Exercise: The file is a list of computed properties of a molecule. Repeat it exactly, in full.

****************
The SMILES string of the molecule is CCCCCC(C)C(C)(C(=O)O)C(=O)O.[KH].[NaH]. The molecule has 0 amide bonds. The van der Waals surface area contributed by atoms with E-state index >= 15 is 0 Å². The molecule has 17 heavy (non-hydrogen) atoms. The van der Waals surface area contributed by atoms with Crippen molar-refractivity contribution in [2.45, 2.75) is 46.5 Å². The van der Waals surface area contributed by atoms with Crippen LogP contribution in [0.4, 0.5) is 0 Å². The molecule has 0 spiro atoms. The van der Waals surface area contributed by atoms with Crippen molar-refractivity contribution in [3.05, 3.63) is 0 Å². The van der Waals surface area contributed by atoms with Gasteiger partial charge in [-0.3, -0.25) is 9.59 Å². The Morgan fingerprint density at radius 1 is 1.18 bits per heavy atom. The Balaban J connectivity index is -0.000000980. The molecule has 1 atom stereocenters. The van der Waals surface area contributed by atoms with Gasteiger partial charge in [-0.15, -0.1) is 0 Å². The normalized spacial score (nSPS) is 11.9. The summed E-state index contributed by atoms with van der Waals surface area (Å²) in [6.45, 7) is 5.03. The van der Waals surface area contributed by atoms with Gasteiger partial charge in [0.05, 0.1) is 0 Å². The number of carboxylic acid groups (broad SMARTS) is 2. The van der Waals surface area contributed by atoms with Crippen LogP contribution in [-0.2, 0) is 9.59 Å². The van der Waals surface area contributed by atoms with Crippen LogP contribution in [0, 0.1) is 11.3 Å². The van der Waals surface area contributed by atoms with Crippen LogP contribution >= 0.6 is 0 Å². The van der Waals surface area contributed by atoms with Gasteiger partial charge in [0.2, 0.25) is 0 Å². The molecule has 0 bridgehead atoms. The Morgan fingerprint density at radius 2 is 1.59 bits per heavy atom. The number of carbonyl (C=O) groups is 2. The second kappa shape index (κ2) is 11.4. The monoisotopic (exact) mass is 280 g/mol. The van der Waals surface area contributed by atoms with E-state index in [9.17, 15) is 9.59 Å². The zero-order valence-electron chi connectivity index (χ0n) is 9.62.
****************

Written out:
The SMILES string of the molecule is CCCCCC(C)C(C)(C(=O)O)C(=O)O.[KH].[NaH]. The molecule has 0 amide bonds. The van der Waals surface area contributed by atoms with E-state index >= 15 is 0 Å². The molecule has 17 heavy (non-hydrogen) atoms. The van der Waals surface area contributed by atoms with Crippen molar-refractivity contribution in [2.45, 2.75) is 46.5 Å². The van der Waals surface area contributed by atoms with Crippen LogP contribution in [0.4, 0.5) is 0 Å². The molecule has 0 spiro atoms. The van der Waals surface area contributed by atoms with Crippen molar-refractivity contribution in [3.05, 3.63) is 0 Å². The van der Waals surface area contributed by atoms with Gasteiger partial charge in [-0.3, -0.25) is 9.59 Å². The Morgan fingerprint density at radius 1 is 1.18 bits per heavy atom. The Balaban J connectivity index is -0.000000980. The molecule has 1 atom stereocenters. The van der Waals surface area contributed by atoms with Gasteiger partial charge in [-0.15, -0.1) is 0 Å². The normalized spacial score (nSPS) is 11.9. The summed E-state index contributed by atoms with van der Waals surface area (Å²) in [6.45, 7) is 5.03. The van der Waals surface area contributed by atoms with Gasteiger partial charge in [0.05, 0.1) is 0 Å². The number of carboxylic acid groups (broad SMARTS) is 2. The van der Waals surface area contributed by atoms with Crippen LogP contribution in [-0.2, 0) is 9.59 Å². The van der Waals surface area contributed by atoms with Crippen LogP contribution in [0, 0.1) is 11.3 Å². The van der Waals surface area contributed by atoms with Crippen LogP contribution >= 0.6 is 0 Å². The van der Waals surface area contributed by atoms with Gasteiger partial charge in [0.2, 0.25) is 0 Å². The molecule has 0 bridgehead atoms. The Morgan fingerprint density at radius 2 is 1.59 bits per heavy atom. The number of carbonyl (C=O) groups is 2. The second kappa shape index (κ2) is 11.4. The monoisotopic (exact) mass is 280 g/mol. The van der Waals surface area contributed by atoms with E-state index in [9.17, 15) is 9.59 Å². The zero-order valence-electron chi connectivity index (χ0n) is 9.62.